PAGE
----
Q: Q: Running Lean

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Car was running sluggish and check engine light came on. I went to get a free code pulled and it said Air Mass sensor. So I replaced it. Then it did it again. I took a look and saw the air intake hose just under the windshield had come off the big plastic part. I put that back in and it ran much better but, the check engine light came back on. Now the codes say, P0171 system too lean bank 1, p0101 mass air flow circuit range/performance problem (this is on there twice). It also says it is a MAF sensor wiring. I am pretty good at fixing stuff on my own if you could give me any tips. I have not seen any holes in the hose or anything like that.

My car has 104000 miles.
My car has an automatic transmission.

DTC’s ONLY provide clues or an identification of the general area in which the fault is occurring. DTC’s can almost NEVER be used to determine which parts are to be replaced, if any are even required. The part, component, or circuit referred to in a DTC has to be separately and exhaustively tested for failure, if any exists.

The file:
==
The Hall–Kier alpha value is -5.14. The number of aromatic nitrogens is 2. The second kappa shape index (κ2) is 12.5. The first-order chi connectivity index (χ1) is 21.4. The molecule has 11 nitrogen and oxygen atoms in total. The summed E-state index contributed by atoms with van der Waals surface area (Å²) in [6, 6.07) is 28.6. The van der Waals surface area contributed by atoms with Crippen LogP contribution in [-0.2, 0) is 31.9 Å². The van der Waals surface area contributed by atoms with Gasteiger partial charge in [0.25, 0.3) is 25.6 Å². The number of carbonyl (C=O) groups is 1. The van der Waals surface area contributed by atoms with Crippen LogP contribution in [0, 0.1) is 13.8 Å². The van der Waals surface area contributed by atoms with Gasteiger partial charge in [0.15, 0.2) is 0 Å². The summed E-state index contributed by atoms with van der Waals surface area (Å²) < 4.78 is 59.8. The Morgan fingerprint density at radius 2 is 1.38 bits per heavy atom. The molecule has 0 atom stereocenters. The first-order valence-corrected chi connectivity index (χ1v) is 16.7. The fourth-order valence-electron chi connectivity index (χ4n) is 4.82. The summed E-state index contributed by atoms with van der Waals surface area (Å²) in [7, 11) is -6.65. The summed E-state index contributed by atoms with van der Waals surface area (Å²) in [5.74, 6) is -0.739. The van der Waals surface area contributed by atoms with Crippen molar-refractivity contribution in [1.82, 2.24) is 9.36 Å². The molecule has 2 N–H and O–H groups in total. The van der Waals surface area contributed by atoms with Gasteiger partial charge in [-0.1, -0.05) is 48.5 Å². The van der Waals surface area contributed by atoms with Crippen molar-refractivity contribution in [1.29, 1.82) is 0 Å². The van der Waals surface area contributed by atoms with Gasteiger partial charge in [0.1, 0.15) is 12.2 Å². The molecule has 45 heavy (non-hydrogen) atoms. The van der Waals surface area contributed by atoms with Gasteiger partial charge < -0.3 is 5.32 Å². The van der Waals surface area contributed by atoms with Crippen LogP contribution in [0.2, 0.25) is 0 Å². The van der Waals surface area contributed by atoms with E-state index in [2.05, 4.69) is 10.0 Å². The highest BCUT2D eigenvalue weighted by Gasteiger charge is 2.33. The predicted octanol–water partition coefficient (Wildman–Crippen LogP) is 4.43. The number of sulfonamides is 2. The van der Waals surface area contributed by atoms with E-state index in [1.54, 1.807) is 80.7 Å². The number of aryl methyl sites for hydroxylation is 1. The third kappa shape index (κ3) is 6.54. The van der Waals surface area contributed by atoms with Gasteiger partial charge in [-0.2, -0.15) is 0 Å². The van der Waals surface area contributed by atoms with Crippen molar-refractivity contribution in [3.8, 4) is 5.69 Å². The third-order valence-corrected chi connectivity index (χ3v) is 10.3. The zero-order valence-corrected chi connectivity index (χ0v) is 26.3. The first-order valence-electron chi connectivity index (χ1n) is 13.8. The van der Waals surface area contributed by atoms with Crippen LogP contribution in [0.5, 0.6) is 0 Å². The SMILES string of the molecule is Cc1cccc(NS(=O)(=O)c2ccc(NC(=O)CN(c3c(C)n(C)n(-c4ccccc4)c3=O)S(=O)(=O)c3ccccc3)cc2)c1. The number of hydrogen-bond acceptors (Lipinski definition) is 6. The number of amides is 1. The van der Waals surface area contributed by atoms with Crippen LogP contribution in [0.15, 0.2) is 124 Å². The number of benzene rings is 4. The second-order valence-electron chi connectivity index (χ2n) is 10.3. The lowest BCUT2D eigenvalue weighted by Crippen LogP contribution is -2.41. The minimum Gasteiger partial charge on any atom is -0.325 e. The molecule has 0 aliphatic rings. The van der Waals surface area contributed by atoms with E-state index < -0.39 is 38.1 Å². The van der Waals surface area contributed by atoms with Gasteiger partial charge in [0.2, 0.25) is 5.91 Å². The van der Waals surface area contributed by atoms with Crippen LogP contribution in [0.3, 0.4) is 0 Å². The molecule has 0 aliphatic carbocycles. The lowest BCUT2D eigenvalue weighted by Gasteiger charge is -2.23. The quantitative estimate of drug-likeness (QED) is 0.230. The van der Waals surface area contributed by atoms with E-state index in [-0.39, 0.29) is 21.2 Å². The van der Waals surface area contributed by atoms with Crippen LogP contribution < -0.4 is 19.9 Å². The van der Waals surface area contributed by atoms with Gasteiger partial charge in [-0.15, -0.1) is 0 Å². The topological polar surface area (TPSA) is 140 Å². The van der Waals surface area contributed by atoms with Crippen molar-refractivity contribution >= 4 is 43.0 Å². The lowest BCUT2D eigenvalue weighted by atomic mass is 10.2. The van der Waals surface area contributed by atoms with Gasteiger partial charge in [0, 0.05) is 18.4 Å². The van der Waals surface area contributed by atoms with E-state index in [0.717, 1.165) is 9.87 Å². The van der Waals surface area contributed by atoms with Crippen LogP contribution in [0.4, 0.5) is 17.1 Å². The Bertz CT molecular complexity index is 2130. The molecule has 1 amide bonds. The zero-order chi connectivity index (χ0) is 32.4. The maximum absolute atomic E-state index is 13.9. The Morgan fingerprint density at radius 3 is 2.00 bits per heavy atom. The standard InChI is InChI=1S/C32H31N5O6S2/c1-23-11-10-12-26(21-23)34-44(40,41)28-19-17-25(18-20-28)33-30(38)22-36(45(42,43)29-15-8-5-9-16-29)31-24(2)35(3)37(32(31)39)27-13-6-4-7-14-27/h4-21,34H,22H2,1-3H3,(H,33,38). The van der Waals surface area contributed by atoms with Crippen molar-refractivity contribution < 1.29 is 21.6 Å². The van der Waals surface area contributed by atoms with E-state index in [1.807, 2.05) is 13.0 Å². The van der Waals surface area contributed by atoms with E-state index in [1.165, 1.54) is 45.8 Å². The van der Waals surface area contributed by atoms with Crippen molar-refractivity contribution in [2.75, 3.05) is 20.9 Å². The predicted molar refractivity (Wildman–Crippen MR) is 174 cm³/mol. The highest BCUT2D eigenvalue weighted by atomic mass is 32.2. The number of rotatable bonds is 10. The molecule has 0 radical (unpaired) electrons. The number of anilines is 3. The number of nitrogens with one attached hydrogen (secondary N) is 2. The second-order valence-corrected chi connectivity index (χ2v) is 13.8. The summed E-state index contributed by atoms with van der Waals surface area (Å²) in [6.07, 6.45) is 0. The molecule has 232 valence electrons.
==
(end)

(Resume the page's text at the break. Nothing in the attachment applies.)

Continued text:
A perfect example is my own car just the other day. Never set a Code in its life. Was driving along and check engine light came on and stayed on for 2 days. Codes basically said that catalytic converter efficiency was outside design specification and engine was running lean. In my case, got lucky as after first two days the car completely and unexpectedly died (and at the worst possible moment; my son was on his way to a major final exam). Why did it die? The fuel pump died.

But, as it turned out the slowly failing fuel pump, during the prior 2 days, was causing the engine to set a code for both catalytic converter efficiency and running lean BECAUSE the engine was starved for fuel! Note that the Codes did not even "indirectly" identify a fuel pump issue of any sort. Put fuel pump in and ALL Codes disappeared. My point is you have to COMPLETELY (thoroughly) diagnose each code and codes have to be diagnosed in PRIORITY position, too.

Just because 10 codes are set doesn’t mean you have ten problems; instead you often have ONE problem that affects ten sub components, each of which happen to be tracked by the computer so a plethora of codes get set when one thing goes wrong. The bottom line is the ONLY way to properly diagnose the fault you are experiencing is to obtain the Factory Service Manual and follows the diagnostics therein EXACTLY for the Code(s) you are reading (Codes will be prioritized in the Manual). Of course, alternatively, YourMechanic can make make quick work of this problem for you by coming to your home or office and diagnosing the fault for you. Thank you for your question.

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